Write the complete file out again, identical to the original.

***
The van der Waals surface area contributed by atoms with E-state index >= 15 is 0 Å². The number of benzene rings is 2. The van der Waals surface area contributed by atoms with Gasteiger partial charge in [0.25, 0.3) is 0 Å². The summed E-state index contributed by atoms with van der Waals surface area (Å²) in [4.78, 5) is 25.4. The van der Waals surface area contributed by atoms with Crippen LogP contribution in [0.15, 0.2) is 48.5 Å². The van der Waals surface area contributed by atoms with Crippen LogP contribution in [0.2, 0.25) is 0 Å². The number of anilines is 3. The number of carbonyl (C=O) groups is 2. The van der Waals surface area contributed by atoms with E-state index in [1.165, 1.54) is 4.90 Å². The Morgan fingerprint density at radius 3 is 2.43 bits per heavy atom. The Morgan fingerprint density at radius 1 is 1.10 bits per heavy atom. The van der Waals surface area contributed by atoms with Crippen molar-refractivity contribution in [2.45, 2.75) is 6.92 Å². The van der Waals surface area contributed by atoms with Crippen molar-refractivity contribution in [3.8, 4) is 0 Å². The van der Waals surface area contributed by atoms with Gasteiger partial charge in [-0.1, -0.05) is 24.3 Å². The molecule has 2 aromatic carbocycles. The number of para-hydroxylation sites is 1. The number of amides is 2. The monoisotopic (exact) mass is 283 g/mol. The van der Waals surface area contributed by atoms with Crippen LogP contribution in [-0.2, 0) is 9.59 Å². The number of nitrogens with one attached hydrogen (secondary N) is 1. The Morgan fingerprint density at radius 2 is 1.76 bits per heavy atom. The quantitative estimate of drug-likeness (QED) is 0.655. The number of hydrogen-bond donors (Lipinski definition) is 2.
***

The van der Waals surface area contributed by atoms with E-state index >= 15 is 0 Å². The number of benzene rings is 2. The van der Waals surface area contributed by atoms with Gasteiger partial charge in [0.25, 0.3) is 0 Å². The summed E-state index contributed by atoms with van der Waals surface area (Å²) in [4.78, 5) is 25.4. The van der Waals surface area contributed by atoms with Crippen LogP contribution in [0.15, 0.2) is 48.5 Å². The van der Waals surface area contributed by atoms with Crippen LogP contribution in [0.2, 0.25) is 0 Å². The number of anilines is 3. The number of carbonyl (C=O) groups is 2. The van der Waals surface area contributed by atoms with E-state index in [1.165, 1.54) is 4.90 Å². The Morgan fingerprint density at radius 3 is 2.43 bits per heavy atom. The Morgan fingerprint density at radius 1 is 1.10 bits per heavy atom. The van der Waals surface area contributed by atoms with Crippen molar-refractivity contribution in [2.45, 2.75) is 6.92 Å². The van der Waals surface area contributed by atoms with Crippen molar-refractivity contribution in [3.8, 4) is 0 Å². The van der Waals surface area contributed by atoms with Gasteiger partial charge in [-0.1, -0.05) is 24.3 Å². The molecule has 2 aromatic carbocycles. The number of para-hydroxylation sites is 1. The number of amides is 2. The monoisotopic (exact) mass is 283 g/mol. The van der Waals surface area contributed by atoms with Crippen LogP contribution in [-0.2, 0) is 9.59 Å². The number of nitrogens with one attached hydrogen (secondary N) is 1. The Morgan fingerprint density at radius 2 is 1.76 bits per heavy atom. The quantitative estimate of drug-likeness (QED) is 0.655. The number of hydrogen-bond donors (Lipinski definition) is 2.